Coast Guard and F.U.R.A. Combine Efforts to Rescue Diver in Guanica Waters

SAN JUAN, Puerto Rico – The crews of a Coast Guard helicopter and a Puerto Rico Police marine unit combined efforts to save a diver Wednesday in waters approximately three nautical miles southwest of the Playa Santa, Guanica shoreline.

The survivor is a 25 year-old man, resident of Guanica, who had gone out diving at 7 a.m. Wednesday and was expected to return from his dive three hours later.

Coast Guard Search and Rescue Coordinators at Sector San Juan received a call at 10:47 a.m. Wednesday from a friend of the diver, who requested assistance from the Coast Guard to search for the overdue diver.

Coast Guard Air Station Borinquen, Aguadilla launched a HH-65 Dolphin helicopter at 11:17 a.m. Wednesday to search for the overdue diver. The Coast Guard helicopter crew located the diver in distress at 11:54 a.m. waving his fins at the helicopter crew for assistance. The crew of a Puerto Rico Police Joint Forces of Rapid Action F.U.R.A. marine unit, operating in the vicinity, also arrived on scene and recovered the diver from the water and brought him on board the police vessel.

The crew of the F.U.R.A. marine unit transported the diver to the fishing village in Playa Santa, where he was transferred to awaiting paramedics who transported the diver to the Guanica Treatment Center, where he was later released in good health.

“It’s a good diving practice for divers to go out with a dive partner and mark the dive area with a proper dive flag as well as having available proper signaling equipment to facilitate search and rescue aircraft and vessels in locating them during a distress,” said Lt. j.g. George Suchanek, Air Station Borinquen HH-65 Dolphin helicopter pilot.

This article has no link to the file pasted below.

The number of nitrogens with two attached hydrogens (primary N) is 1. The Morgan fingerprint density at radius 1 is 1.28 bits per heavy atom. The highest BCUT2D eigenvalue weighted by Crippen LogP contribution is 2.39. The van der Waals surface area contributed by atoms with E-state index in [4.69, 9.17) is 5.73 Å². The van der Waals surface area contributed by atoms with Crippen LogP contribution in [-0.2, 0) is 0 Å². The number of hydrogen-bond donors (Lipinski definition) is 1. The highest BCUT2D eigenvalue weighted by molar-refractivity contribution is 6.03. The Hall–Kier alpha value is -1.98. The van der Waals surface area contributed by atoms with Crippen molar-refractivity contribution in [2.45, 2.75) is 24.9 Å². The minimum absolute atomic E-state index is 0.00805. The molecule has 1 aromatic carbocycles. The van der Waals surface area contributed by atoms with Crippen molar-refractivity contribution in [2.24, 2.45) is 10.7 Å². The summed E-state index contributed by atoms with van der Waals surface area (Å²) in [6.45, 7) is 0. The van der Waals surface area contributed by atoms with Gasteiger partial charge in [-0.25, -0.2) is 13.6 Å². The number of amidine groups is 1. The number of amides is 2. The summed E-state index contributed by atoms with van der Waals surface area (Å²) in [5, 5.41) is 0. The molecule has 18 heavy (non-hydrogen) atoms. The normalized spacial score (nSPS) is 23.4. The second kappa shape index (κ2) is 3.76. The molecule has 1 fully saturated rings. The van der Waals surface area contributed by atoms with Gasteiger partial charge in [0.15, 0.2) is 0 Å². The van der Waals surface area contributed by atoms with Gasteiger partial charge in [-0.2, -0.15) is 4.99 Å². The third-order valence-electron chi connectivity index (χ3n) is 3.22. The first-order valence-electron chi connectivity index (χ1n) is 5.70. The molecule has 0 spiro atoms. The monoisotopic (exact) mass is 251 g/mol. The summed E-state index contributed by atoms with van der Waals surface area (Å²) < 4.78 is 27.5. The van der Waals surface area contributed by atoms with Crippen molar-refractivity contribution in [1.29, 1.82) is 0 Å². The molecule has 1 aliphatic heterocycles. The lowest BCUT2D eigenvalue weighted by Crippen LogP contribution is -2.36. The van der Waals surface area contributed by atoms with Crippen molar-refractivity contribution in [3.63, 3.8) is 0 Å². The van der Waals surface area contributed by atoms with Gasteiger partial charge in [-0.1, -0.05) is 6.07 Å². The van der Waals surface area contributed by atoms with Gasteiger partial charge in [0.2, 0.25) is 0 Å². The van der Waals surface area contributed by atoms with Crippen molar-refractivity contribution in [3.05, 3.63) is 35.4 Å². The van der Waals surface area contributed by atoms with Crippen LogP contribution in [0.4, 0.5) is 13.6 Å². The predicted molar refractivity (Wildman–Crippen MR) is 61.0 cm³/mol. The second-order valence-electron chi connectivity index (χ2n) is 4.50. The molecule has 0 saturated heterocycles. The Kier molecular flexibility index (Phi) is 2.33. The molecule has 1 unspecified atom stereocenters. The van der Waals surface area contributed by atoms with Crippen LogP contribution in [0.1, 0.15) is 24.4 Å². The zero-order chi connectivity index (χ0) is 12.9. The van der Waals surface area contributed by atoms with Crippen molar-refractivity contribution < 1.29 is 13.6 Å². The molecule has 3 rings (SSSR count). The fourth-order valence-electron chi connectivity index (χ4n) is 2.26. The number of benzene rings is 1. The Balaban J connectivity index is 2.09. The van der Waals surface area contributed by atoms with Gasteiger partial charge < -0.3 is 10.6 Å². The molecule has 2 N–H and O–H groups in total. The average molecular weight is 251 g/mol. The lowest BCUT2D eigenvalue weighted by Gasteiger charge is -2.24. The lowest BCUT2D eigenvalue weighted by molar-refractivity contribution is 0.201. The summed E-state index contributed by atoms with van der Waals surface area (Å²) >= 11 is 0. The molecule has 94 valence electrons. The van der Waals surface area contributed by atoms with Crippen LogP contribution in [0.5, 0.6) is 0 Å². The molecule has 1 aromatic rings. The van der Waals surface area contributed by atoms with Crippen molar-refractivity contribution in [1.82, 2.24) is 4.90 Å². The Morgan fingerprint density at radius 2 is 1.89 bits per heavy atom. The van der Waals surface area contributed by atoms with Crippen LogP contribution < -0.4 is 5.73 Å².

Here are some safety tips to remember before and during a dive:

  • Never dive by yourself.
  • Ensure you have a dive plan and a diving “buddy.
  • File a float plan with a family member or friend. If you decide to deviate from your original intended plan, notify your emergency contact immediately.
  • Check your dive equipment carefully and ensure that equipment functions correctly.
  • Mark the area in which you are diving with a dive flag and a light. This is a federally mandated law and required when divers are in the water.
  • Know the signs and symptoms of heat exhaustion, hypothermia and dehydration, as well as procedures for emergency treatment.
  • Check local weather conditions before diving.
  • Taking basic safety precautions while diving will increase your chance of surviving a potential diving accident.
  • Boat operators should be alert and aware of dive flags.
  • If you have not been SCUBA diving in the past year, please ensure you are physically capable of handling ocean conditions before diving.
  • Divers should have proper diving signalling equipment in case of a distress.

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